Knelt Rote- Tresspass
Few albums are as relentlessly, appallingly heavy as Trespass, the third album from Portland, Oregon spine snappers Knelt Rote. A group I'm not intimately familiar with, Knelt Rote apparently started as a Noisegrind side project for a group of well traveled Oregon musicians before metamorphosing into a new, equally savage and noisy though far less avant-garde beast. With Incantation worship having been all the rage for many years(though this seems to have begun to die down slightly), Knelt Rote have found a far more creative and chaotic way to emulate them: by mixing in and equal amount of blistering Grindcore into the tremolo-and-Doom formula of the Old New Yorkers. It's certainly an interesting concept, and one that surprisingly works despite what appears to be an oil-and-water mixture.
Perhaps the strongest aspect of Trespass is that Knelt Rote find a way to, for the most part, organically mix the two disparate styles without having songs fall into that "this part sounds like A band, this part sounds like B band" formula so many bands use. It's always impressive when an artist can instead create a synthesis, combing the essence of both styles into a single uniform approach, and throughout Trespass we see this unholy matrimony in full effect. The final track, "Catalepsy," is without question the strongest example of this union and the strongest track on the record, a dissonant and blasting track which mixes unholy Blackened riffs with relentless drumming, driving tempo and disjointed, demonic vocals to create that wondrous swirling effect that Incantation so completely mastered while moving at speeds far more reminiscent of Napalm Death or early Carcass. "Hunger" has a more Grind focused approach, bringing some Pig Destroyer-esque chaos and mildly technical riffing before transforming into another driving, Blackened nightmare. I was somewhat surprised by the complexities on display here, and like many of their peers such as Adversarial and Muknal, there is some subdued but tangible technical flourishes throughout Trespass which offer a nice contrast to the musty and murky invocations and sledgehammer blasting.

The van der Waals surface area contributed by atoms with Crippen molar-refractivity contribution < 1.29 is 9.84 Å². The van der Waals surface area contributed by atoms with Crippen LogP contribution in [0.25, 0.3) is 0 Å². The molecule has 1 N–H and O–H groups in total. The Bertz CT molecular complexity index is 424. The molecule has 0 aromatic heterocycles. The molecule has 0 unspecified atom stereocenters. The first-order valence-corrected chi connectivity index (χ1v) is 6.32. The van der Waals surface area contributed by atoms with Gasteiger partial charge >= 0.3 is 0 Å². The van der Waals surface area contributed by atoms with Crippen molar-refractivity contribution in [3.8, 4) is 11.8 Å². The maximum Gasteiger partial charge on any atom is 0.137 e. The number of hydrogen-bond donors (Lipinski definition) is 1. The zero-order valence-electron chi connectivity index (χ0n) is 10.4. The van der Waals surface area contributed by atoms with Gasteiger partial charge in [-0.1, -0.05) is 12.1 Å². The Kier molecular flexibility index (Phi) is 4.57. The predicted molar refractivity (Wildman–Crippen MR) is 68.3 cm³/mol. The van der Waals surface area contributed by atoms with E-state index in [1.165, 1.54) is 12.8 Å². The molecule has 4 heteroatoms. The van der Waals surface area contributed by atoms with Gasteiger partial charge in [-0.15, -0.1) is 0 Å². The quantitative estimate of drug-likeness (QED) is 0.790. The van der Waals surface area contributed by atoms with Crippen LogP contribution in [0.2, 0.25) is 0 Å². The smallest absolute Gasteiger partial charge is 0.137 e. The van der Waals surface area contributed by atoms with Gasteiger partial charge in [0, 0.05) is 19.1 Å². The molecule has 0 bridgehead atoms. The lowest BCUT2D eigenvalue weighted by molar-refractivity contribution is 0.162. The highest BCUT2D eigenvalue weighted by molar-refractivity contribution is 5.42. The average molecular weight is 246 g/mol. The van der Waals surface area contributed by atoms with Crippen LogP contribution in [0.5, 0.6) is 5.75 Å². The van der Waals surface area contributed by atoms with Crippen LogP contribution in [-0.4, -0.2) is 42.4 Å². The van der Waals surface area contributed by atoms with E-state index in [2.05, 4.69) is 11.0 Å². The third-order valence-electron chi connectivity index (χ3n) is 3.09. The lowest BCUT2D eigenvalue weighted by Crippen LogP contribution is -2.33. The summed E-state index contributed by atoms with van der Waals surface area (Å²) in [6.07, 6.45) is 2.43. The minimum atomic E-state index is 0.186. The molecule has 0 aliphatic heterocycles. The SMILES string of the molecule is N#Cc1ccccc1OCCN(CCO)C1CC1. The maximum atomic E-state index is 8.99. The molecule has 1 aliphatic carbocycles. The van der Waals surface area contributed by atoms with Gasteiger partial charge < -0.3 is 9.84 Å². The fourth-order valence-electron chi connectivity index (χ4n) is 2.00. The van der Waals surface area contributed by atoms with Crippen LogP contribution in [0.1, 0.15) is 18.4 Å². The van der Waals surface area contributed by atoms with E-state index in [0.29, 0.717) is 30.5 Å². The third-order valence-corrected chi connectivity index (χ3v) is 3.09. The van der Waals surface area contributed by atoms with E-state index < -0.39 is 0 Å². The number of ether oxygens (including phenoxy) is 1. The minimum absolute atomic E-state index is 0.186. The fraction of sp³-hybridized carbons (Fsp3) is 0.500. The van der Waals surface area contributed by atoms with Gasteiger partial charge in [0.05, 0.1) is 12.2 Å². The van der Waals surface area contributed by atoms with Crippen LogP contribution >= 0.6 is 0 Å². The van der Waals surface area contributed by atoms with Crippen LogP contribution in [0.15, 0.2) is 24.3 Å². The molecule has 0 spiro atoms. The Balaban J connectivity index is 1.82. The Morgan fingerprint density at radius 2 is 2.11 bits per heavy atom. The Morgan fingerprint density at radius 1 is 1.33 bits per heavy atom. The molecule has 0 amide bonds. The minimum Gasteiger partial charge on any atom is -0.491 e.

Just don't expect a ton of variety or a consistent atmosphere with Trespass. Though certain tracks stand out over others, there isn't a great deal here to differentiate the individual tracks from one another, and at times Trespass develops a droning quality that clashes with the chaotic and static-riddle madness. It's an album which can work you into a lull of concentration without ever finding a way to hook you back in, yet the loud snare often grinds against the backdrop of the coiling riffs and creates a somewhat disjointed contrast. And all this relentless brutality can at times eviscerate the strongest elements of the record: the atmosphere. Incantation did not become one of the greatest Death Metal bands, or one of the most influential, by being the most brutal or relentless band. They did it by creating an atmosphere which truly evoked a dream-like state of demonic possession, one where bathing in the madness and the nightmares made you feel the music on a different level. With all of it's fury and fire, Trespass can force you in and out of this trance in a jarring way.
Still, it's hard to find much overwhelming fault with Trespass. The sheer fact that Knelt Rote have discovered a creative and original way to take use those Incantation elements that doesn't fit into either banal worship or occult naval-gazing is worthy of praise if nothing else. You simply won't find another album which sounds exactly like Trespass, and it's an album of excessive extremes and suffocating barbarity that will not suffer survivors. If you take this album head on, be ready to search the dirt for your teeth.